As educators, we need to teach about how generations of systemic racism harm and victimize not only one racial group, but society as a whole.

Anti-Asian hate and violence is deeply enmeshed in the history of the United States, where it has been carried out on a systemic level for generations through policy and practice. Anti-Asian legislation includes the passing of the the 1875 Page Act, which barred East Asian women from U.S. entry to ostensibly eliminate white men’s sexual temptation, and the 1882 Exclusion Act, which prohibited immigration of Chinese laborers and perpetuated anti-Chinese racism, leading to the creation of San Francisco's Chinatown.

 

 

As educators, we need to teach about how stereotypes are used to essentialize and diminish Asian identities to dismiss their experiences and contributions.

In U.S. history, we must realize the damage that comes from failing to acknowledge and take seriously the racism Asian and AAPI communities experience. The “model minority myth” has long been used to create a racial wedge between Asians and other BIPOC communities in order to downplay anti-Asian racism by promoting claims of white privilege, which diminishes the real hardships some members of the Asian and AAPI communities face, including unemployment, derailing mental health, and poverty. The resulting Asian American experience is one that is complicated due to the diverse community of intersectionalities and identities, but is falsely labeled by the majority of America as a monolithic community. Thus, Asians are “perpetual foreigners” who become invisible and are easily subject to vilification, fetishization, and exclusion.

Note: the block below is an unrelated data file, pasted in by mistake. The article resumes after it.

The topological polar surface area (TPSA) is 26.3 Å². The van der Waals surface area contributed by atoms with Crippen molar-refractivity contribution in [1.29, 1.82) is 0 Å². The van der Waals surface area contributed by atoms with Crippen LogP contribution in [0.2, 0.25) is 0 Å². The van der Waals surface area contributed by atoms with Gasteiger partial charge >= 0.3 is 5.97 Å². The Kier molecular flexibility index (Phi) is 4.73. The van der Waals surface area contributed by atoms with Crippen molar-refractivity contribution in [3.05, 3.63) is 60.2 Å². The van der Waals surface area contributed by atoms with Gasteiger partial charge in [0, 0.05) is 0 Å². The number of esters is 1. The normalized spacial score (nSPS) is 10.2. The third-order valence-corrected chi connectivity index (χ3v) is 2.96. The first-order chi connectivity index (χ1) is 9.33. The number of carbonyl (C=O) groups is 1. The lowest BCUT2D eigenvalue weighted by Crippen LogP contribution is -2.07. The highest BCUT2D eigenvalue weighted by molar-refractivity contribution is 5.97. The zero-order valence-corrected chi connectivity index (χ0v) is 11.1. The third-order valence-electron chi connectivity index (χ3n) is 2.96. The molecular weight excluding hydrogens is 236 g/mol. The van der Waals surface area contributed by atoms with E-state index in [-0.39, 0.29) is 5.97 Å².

Stop AAPI Hate Report Shows 3,795+ Reported Incidents of Anti-Asian Hate

70%
reported by women
68%
verbal harassment
35%
harassment in business setting

Teaching Resource Guide

Stop Asian Hate African American Protester
Photo credit: vpickering on VisualHunt.com

CEETL, in partnership with the Department of Asian American Studies, has prepared this teaching resource guide to support you in your teaching.  

Please note: This teaching guide is available as a living document and we encourage all community members to continually contribute new resources by contacting us. This webpage will be updated on an ongoing basis to reflect newly curated resources, and categories will be expanded/revised as needed. 

Solidarity & Inclusivity: Intracultural and Intersectional Solidarity

 

 

Educational Resources

History of Anti-Asian Racism (Past to Present)

 

 

People holding a banner walking down a street "Asian Empowerment Day" Stop the violence, Stop racism.
Photo by Jason Leung on Unsplash

 

#StopAsianHate #StopAAPIHate

De-Stigmatize Mental Health

 

 

Asian and AAPI Allyship - Activism and Advocacy

Raise Awareness and Increase Visibility